Close Up of a Cerebral Aneurysm : Cerebral aneurysms can occur in anyone at any age, but they are most common in adults age 30-60 and are slightly more common in women than in men. An unruptured cerebral aneurysm can cause problems by putting pressure on a nerve or on surrounding brain tissue, causing pain near the eye, vision changes, numbness, weakness, or paralysis on one side of the face. Many cerebral aneurysms are small and don't cause any problems, but all have the potential to rupture and cause bleeding in the brain.
An intracranial aneurysm (also called cerebral or brain aneurysm) is a cerebrovascular disorder in which weakness in the wall of a cerebral artery or vein causes a localized dilation or ballooning of the blood vessel.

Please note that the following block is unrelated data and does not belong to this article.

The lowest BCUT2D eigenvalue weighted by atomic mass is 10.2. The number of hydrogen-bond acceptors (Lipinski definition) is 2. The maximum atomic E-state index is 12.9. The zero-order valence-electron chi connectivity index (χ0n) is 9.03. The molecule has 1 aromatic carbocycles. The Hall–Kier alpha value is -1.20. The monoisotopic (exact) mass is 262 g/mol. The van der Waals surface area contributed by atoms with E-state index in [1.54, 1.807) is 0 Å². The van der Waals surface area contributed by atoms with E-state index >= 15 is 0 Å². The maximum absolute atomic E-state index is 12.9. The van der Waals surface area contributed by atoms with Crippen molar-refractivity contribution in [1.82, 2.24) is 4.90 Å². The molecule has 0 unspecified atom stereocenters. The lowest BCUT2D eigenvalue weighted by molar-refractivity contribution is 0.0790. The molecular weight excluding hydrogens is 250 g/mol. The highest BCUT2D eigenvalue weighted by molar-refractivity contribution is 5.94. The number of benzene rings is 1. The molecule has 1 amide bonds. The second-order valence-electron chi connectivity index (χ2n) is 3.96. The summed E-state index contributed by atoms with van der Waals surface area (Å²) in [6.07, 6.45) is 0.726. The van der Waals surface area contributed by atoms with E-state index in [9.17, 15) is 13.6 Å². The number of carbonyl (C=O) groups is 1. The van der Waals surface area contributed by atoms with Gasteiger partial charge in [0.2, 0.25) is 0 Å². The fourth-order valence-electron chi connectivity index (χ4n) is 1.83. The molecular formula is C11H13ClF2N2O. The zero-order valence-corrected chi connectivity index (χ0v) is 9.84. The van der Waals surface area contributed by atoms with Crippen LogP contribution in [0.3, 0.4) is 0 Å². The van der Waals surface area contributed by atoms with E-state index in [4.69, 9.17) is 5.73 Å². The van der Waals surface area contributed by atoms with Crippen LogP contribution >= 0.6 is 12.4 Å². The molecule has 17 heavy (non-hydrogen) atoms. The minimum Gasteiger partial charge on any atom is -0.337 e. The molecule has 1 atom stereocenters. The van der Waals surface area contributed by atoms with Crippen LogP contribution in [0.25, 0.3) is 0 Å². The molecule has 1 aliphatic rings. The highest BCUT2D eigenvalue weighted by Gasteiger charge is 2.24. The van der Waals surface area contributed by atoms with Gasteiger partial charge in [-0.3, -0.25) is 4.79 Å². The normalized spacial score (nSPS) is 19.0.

Aneuryms in the posterior circulation (basilar, vertebral and posterior communicating arteries) have a higher risk of rupture. Basilar artery aneurysms represent only 3%-5% of all intracranial aneurysms but are the most common aneurysms in the posterior circulation.
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